08/01/2004

Mastering the Employer's One-Minute Screen Test

by Steve Stromp

The well-known Pareto's Law applies to career coaching clients: One minute of a job interview can account for much of the final result. Employers may spend hours interviewing each candidate but dominant impressions can emerge within a single minute, heavily impacting the decision on who to hire and what to pay them.

When interviewing prospective employees, companies are driven by two burning questions: Can the person do the job? Is the individual compatible with organizational culture? During the interview, employers determine whether a fit exists by studying each applicant from three perspectives:
 
-Talent. Does the candidate possess the proper knowledge and skill mix to perform the required duties?
 -Experience. Has the person sufficiently demonstrated application of knowledge and skills in actual job settings?
 -Chemistry. Does the individual reflect an attitude and demeanor conveying professionalism, interest, and ability to work cooperatively in a team environment?

Importantly, hiring managers' decision models seldom assign equal, proportional values for the three measurements. Research suggests, in fact, that chemistry often overrides talent and experience in the selection equation, appreciably influencing the decision, often determining the choice outright, and dispelling the myth that the best qualified person gets the job. The person who brokers panache together with his or her professional portfolio gains the competitive edge. And for the employer, much of the focus occurs in a single fleeting minute. Which minute? The first, of course.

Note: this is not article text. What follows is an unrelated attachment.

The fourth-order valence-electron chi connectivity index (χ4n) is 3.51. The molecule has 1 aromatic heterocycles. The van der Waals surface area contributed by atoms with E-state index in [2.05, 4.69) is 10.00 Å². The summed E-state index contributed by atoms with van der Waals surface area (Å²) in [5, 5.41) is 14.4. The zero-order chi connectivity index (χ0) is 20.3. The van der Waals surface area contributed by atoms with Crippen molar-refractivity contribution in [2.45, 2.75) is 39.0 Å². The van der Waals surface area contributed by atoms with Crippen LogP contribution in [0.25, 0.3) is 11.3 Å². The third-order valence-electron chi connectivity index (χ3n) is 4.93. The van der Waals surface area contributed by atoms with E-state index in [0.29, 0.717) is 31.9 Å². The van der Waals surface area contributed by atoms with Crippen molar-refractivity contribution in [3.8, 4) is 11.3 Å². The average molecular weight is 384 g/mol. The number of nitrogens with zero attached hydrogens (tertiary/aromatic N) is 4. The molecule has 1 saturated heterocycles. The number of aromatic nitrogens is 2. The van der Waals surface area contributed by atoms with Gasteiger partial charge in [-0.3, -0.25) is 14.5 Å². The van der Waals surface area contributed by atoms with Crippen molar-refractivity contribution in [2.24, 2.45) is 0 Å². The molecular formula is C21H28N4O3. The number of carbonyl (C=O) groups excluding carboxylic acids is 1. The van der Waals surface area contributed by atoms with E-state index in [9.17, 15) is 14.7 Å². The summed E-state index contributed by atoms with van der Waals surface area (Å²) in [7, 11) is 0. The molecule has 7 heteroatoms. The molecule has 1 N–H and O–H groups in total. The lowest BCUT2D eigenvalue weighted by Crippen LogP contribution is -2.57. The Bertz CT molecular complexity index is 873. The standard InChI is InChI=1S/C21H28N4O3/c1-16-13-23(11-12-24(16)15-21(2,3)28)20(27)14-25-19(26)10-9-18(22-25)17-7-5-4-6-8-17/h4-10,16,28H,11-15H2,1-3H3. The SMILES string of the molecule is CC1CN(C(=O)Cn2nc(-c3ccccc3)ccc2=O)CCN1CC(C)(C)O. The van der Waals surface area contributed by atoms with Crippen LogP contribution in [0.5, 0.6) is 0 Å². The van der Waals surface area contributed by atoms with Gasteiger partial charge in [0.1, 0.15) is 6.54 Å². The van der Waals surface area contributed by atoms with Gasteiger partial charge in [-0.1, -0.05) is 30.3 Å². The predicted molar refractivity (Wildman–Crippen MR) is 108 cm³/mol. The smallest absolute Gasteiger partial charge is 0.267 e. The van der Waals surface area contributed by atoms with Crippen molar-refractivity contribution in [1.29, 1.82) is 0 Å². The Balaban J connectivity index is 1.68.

Opening impressions are indelible. Candidates must focus on surviving the hiring manager's one-minute screen test. Studies confirm that 60 to 90 percent of all communication is conducted non-verbally. A number of companies actually train their recruiters to pay more attention to candidates' physical behavior than to their actual answers to questions. They regard eye contact, posture, physical movements, tone of voice and other body language as more valid indicators of an individual's interest, energy, and performance potential than often-rhetorical answers.

That first minute of the job interview is when employers begin checking behavior. The manner of entering the room, greeting the manager, and settling into a chair sends immediate signals. Is the drill executed awkwardly or with grace? Does the handshake convey confidence, energy, enthusiasm and a pleased-to-meet-you message? Or is that first contact a warning sign that the person is nervous, indifferent, distant, condescending? Are personal appearance, dress, and hygiene appropriate and becoming? Or is the look disturbing?

Likewise posture - whether seated, standing or moving - should reflect a poised and forceful professional, never slouching, slovenly, or insecure. At times posture and gestures reveal damaging physical habits. A candidate who arrives for the interview in bad gear and then opens with politically-incorrect moves is backed into a corner before the first question pops.